Future of The Music Industry

Thursday, January 20, 2005

Apple Itunes back together

According to a posting on Apple's Web site, Pepsi plans to distribute up to 200 million free songs in a promotion that kicks off at the end of the month.


Friday, January 14, 2005

Promotional Music Downloads

Promotional Music Downloads  - A Tool for Branding and Sales Generation

Pundits declared the recent Pepsi/iTunes promotion a mediocre success because only five million of the 100 million winning caps were redeemed during the two-month period of the campaign. Despite the lack of overwhelming success, additional promotional music download campaigns are proliferating throughout the US.

Key Questions

  • How can marketers and music services best use promotional downloads?
  • What audiences should companies target with these campaigns?

payment breakdown comparison CD vs. Itunes

ITunes Breakdown:

$0.99 download single song price to the consumer
less $0.34 to Apple
left $0.65 x 130% ( wholesale markup) x 12% (net artist net rate) = $0.10

$0.99 download single song price to the consumer
less $0.34 to Apple
left $0.65 x 130% (wholesale markup) x 3% (producer rate) = $0.025


CD Breakdown:

Here is a price breakdown from CD sales from Furdlog

This breakdown of the cost of a typical major-label release by the independent market-research firm Almighty Institute of Music Retail shows where the money goes for a new album with a list price of $15.99.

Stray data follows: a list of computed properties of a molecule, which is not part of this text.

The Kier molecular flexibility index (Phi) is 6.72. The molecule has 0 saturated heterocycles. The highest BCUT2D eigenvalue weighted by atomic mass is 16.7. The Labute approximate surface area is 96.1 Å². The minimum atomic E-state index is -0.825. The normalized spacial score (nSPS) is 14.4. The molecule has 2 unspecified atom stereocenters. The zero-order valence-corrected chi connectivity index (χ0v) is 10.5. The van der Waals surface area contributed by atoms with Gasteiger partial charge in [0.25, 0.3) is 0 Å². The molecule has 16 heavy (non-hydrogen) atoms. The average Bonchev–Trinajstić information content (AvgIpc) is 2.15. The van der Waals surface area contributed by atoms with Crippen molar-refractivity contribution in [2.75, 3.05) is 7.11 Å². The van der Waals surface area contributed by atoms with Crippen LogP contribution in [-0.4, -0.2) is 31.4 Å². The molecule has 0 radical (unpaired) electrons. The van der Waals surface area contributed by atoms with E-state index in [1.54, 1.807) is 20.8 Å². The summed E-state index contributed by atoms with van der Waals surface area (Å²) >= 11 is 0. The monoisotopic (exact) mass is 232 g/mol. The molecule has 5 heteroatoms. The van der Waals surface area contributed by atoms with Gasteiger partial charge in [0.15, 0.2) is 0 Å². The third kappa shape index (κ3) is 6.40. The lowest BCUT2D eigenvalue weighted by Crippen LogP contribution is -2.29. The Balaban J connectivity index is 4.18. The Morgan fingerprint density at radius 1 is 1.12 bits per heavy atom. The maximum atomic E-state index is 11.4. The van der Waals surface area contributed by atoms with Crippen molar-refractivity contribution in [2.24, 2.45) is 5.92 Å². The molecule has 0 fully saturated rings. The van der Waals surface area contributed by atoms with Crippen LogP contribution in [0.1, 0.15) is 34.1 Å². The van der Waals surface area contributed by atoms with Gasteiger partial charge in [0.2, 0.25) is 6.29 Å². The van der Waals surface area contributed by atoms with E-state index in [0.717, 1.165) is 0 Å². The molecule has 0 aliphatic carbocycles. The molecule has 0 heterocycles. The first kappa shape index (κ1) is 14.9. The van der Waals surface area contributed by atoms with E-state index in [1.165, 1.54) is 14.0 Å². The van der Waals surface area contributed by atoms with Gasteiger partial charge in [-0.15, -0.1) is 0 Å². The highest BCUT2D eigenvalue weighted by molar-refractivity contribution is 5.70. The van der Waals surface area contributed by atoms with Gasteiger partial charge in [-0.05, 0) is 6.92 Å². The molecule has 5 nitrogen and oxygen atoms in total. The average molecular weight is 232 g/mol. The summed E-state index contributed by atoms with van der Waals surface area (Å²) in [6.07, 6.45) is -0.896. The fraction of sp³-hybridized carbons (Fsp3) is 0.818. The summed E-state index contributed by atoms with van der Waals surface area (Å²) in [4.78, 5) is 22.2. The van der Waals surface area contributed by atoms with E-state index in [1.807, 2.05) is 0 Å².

$0.17 Musiciansunions
$0.80 Packaging/manufacturing
$0.82 Publishing royalties
$0.80 Retail profit
$0.90 Distribution
$1.60 Artists royalties
$1.70 Label profit
$2.40 Marketing/promotion
$2.91 Label overhead
$3.89 Retail overhead




gates and communists

Bill Gates recently had an interview with CNET that all ipod hipsters responded by shouting "he's calling us communists! bahahaha!" here's Gizmodo's interview with him after that. I love his metaphor of speedbumps for DRM and this is exactly what I think DRM is about.

There will always be new ways and techniques for copying music illegally but hopefully purchasing music will be so much more convenient than it is now that people will prefer to go the respectful way. For now however, I see there are no fines for ipod users driving over the speed limit.

Here's the interview:


"Well, ignore DRM for a second. Should an artist that creates a great song be paid for that song? That's where you have to start. You don't start with DRM. DRM is just like a speed bump that reminds you whether you're staying within the scope of rights that you have or you don't. So you don't start with DRM. That's like saying, 'Do you believe in speed bumps?' You have to say, 'Should people drive at 80mph in parking lots?' If you think they should, then of course you don't like speed bumps."

a new blog, an obscure future

Nobody knows what the future will be for the music industry. In this blog we'll try to have an idea, guess and predict this future. Step by step. tune by tune.